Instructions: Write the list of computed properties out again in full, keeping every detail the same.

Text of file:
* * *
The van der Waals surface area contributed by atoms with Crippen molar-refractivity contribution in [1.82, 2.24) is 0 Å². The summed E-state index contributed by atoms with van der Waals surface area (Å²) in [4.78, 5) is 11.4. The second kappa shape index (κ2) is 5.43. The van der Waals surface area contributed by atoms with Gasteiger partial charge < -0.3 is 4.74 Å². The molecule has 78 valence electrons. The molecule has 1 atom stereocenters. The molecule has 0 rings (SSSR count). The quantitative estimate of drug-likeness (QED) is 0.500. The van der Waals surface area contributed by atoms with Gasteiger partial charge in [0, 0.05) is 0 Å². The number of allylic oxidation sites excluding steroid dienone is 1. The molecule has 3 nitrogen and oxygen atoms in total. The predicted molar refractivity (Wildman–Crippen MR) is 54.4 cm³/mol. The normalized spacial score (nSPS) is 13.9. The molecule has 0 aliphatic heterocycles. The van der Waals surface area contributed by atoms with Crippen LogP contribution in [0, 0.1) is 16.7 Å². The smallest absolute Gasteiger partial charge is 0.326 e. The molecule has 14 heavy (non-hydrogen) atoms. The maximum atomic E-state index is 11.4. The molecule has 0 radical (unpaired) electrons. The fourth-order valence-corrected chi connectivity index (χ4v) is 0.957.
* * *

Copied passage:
The van der Waals surface area contributed by atoms with Crippen molar-refractivity contribution in [1.82, 2.24) is 0 Å². The summed E-state index contributed by atoms with van der Waals surface area (Å²) in [4.78, 5) is 11.4. The second kappa shape index (κ2) is 5.43. The van der Waals surface area contributed by atoms with Gasteiger partial charge < -0.3 is 4.74 Å². The molecule has 78 valence electrons. The molecule has 1 atom stereocenters. The molecule has 0 rings (SSSR count). The quantitative estimate of drug-likeness (QED) is 0.500. The van der Waals surface area contributed by atoms with Gasteiger partial charge in [0, 0.05) is 0 Å². The number of allylic oxidation sites excluding steroid dienone is 1. The molecule has 3 nitrogen and oxygen atoms in total. The predicted molar refractivity (Wildman–Crippen MR) is 54.4 cm³/mol. The normalized spacial score (nSPS) is 13.9. The molecule has 0 aliphatic heterocycles. The van der Waals surface area contributed by atoms with Crippen LogP contribution in [0, 0.1) is 16.7 Å². The smallest absolute Gasteiger partial charge is 0.326 e. The molecule has 14 heavy (non-hydrogen) atoms. The maximum atomic E-state index is 11.4. The molecule has 0 radical (unpaired) electrons. The fourth-order valence-corrected chi connectivity index (χ4v) is 0.957.